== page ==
Unnecessary noise that turned into hit songs
Wednesday, April 7th, 2021
- Adasa was born and raised in Mshomoroni Mombasa to business man Lennox Mwangala and wife Stella Bao.
- She did her first song without her mother’s knowledge while in secondary school. Her mother was amazed when she heard it and supported her music journey henceforth.
- Some of her songs include Tunaendana, Mahaba Niue, Nipekeche and Najikakamua featuring Benzema.
- Her mother, however wish that her daughter would sing gospel music.
As a parent, what Stella Bao needed was a peaceful environment, which she couldn’t get when her noisy daughter, Adasa was around. She shares about her daughter’s music journey and the unique bond they share.
Jasmine Atieno @sparkleMine
Last year might have been a difficult year for many owing to the challenges brought by Covid-19.
But it was also the breakthrough year for Mombasa-based songbird, Adasa.
She released five songs including; Tunaendana, Mahaba Niue, Nipekeche and featured Benzema in her song Najikakamua. All which are doing well and have gained immense popularity countrywide.
According to her mum Stella Bao, Adasa has always been different. Even carrying her in my womb was different from the rest of her siblings— it was easier and did not weigh her energy out.
And when she gave birth to her 23 years ago at the Coast Provincial General Hospital, everything went on smoothly.
Adasa, born Esther Mwangala started school at Mtwapa Elite Academy, Mombasa, before transferring to Mtomondoni Primary School where she sat her Kenya Certificate of Primary Education exams in 2012.
She later joined Lutsangani Mixed Secondary School, Chonyi, where she sat her Kenya Certificate of Secondary Education in 2016. But the one thing that she maintained was her ‘noisy nature’.
Not the one to be silenced
“She was always singing something loud. We had so much friction at the time as I kept telling her to stop the noise because I needed some peaceful time. But she sure loved to sing and nothing would stop her.
I think she was about 10 years when she started singing in church. But it is at secondary school that the music fully took its course in her life,” shares the singer’s mum.
When Adasa left for boarding school, their home was quiet, the silence that her mother desired.
The neighbours on the other hand seemed to be more alert on her return. They loved to hear her sing and would know whether she was home when they heard her singing.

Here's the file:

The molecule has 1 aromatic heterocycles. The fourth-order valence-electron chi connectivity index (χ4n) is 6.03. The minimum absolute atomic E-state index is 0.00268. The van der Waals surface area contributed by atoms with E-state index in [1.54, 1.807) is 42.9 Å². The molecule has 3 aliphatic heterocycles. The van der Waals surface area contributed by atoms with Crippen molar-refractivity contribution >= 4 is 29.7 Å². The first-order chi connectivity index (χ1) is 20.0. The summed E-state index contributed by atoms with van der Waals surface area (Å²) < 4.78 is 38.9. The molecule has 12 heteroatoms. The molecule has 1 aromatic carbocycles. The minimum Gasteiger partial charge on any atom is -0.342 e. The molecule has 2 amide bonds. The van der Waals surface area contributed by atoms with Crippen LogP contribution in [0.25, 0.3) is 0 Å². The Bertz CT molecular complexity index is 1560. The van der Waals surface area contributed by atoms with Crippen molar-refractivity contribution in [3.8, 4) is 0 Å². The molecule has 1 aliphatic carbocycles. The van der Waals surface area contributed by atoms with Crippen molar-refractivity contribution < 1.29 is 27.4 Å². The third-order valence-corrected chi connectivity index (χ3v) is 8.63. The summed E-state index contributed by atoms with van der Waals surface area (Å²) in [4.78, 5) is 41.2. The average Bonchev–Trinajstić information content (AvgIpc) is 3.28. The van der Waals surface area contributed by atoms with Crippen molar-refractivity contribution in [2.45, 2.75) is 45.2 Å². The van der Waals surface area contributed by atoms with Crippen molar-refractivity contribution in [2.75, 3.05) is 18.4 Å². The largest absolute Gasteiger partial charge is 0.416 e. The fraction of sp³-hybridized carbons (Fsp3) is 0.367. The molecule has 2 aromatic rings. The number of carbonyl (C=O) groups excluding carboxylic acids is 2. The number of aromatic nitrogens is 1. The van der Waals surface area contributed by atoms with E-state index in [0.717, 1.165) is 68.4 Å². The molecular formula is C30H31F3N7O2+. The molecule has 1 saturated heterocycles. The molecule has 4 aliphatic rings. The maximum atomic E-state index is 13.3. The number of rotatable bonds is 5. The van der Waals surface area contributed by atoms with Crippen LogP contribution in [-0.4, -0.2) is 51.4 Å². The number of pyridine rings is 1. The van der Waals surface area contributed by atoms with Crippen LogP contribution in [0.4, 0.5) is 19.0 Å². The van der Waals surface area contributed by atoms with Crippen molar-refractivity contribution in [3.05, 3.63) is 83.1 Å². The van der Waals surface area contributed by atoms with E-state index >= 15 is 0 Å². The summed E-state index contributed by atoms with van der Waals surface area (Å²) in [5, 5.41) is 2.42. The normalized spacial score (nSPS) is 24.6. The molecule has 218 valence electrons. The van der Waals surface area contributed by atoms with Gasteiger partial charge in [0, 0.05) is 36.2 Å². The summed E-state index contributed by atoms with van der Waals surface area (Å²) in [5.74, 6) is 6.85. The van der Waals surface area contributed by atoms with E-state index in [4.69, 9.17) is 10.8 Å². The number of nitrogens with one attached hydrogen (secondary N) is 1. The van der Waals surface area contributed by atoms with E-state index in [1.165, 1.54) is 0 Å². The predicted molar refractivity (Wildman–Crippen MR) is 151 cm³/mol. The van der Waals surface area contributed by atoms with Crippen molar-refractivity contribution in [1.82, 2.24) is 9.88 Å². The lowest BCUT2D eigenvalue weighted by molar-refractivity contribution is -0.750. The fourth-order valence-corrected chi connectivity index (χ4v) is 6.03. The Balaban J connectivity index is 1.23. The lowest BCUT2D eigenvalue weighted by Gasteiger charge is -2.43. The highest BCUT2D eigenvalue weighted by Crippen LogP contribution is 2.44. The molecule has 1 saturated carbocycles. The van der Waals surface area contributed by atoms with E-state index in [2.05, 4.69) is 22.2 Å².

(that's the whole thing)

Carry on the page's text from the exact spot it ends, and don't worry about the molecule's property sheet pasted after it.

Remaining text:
It was not until Bao got to hear a song Adasa had recorded during school holidays that she changed her mind.
“She recorded a song secretly with a close friend who was also in school at the time. Later, her elder sister requested me to listen to the song without giving me any information on the artistes.
I listened to the song and it was really good. I liked it. That is when she informed me that it was Adasa singing.
This was a real awakening. She had nurtured her own talent this far while I had always dismissed it as noise.
So for the first time, we sat down and talked about it, she opened up on the many songs that she had been writing while in school. That’s when I started supporting her fully,” shares the mother of three.
After secondary school, the young singer got air of Talanta Mtaani talent search while at her part time job at a local shop and could not pass the opportunity for anything.
After a successful performance at the talent show, she got an opportunity to perform regularly at Pride Inn hotel, Mombasa.
This gig meant she would regularly ask for off days and her employer did not take it lightly. She was fired, but on the other hand, her performances at the hotel became more stable.
This is not exactly the career path Bao wished her daughter would have taken. In fact, she wanted her to be a nurse or pursue any white-collar job.
When it became clearer her daughter had chosen music, she wished it was at least gospel rather than secular.
But she was helpless when it came to this choice. “I was happy and supportive of her talent.
But I wished she had chosen gospel music. I went to seek intervention of our church leader, who also tried to convince her to do gospel music. But she said straight up that she was not interested in gospel music.
She is honest and sincere about her feelings and that is something I have come to appreciate so much. She also assured me that it was just a career and she would not get lost in worldly lifestyles.
So I retreated. I can’t force her to change, but I continue to pray that in the right time, she will sing gospel songs too,” shares the business woman.
This musical journey has not been the easiest. In fact, it was a big challenge in the beginning, especially money matters.
Then there were those who were overworking and conning her off her earnings. But she has grown and learnt, and as her mother shares, the future looks bright for her young star.
And as much as she has never attended any of her live performances, she looks out for all her interviews on radio, TV and other platforms.
“Most of the time when she has performances, they clash with my schedules.
I do get the recording of the shows though and we talk about everything. This is the difference between her and my other children; she is open.
When she is away from home, she calls me more than three times in a day. We talk about relationship issues too, that’s why I can assure you that she is single at the moment. I have come to cherish this relationship and bond so much,” she intimates.